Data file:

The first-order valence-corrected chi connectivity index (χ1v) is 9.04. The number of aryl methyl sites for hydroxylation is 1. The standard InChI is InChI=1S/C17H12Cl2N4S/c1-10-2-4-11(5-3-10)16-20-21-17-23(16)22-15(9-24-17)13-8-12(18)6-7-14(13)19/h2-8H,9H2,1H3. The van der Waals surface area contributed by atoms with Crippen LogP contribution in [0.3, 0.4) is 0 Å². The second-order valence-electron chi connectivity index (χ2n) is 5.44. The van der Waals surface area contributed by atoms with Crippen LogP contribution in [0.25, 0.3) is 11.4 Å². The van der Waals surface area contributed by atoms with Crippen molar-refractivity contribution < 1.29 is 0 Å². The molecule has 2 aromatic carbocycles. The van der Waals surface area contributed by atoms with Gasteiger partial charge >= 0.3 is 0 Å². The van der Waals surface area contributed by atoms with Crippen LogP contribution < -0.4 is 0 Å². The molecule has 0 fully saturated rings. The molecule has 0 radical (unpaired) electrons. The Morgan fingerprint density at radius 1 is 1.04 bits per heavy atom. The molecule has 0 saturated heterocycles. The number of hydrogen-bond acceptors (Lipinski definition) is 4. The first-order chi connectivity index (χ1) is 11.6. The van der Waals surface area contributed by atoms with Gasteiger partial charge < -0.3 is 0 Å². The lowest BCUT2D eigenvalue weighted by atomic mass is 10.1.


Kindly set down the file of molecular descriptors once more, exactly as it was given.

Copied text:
The first-order valence-corrected chi connectivity index (χ1v) is 9.04. The number of aryl methyl sites for hydroxylation is 1. The standard InChI is InChI=1S/C17H12Cl2N4S/c1-10-2-4-11(5-3-10)16-20-21-17-23(16)22-15(9-24-17)13-8-12(18)6-7-14(13)19/h2-8H,9H2,1H3. The van der Waals surface area contributed by atoms with Crippen LogP contribution in [0.3, 0.4) is 0 Å². The second-order valence-electron chi connectivity index (χ2n) is 5.44. The van der Waals surface area contributed by atoms with Crippen LogP contribution in [0.25, 0.3) is 11.4 Å². The van der Waals surface area contributed by atoms with Crippen molar-refractivity contribution < 1.29 is 0 Å². The molecule has 2 aromatic carbocycles. The van der Waals surface area contributed by atoms with Gasteiger partial charge >= 0.3 is 0 Å². The van der Waals surface area contributed by atoms with Crippen LogP contribution < -0.4 is 0 Å². The molecule has 0 fully saturated rings. The molecule has 0 radical (unpaired) electrons. The Morgan fingerprint density at radius 1 is 1.04 bits per heavy atom. The molecule has 0 saturated heterocycles. The number of hydrogen-bond acceptors (Lipinski definition) is 4. The first-order chi connectivity index (χ1) is 11.6. The van der Waals surface area contributed by atoms with Gasteiger partial charge < -0.3 is 0 Å². The lowest BCUT2D eigenvalue weighted by atomic mass is 10.1.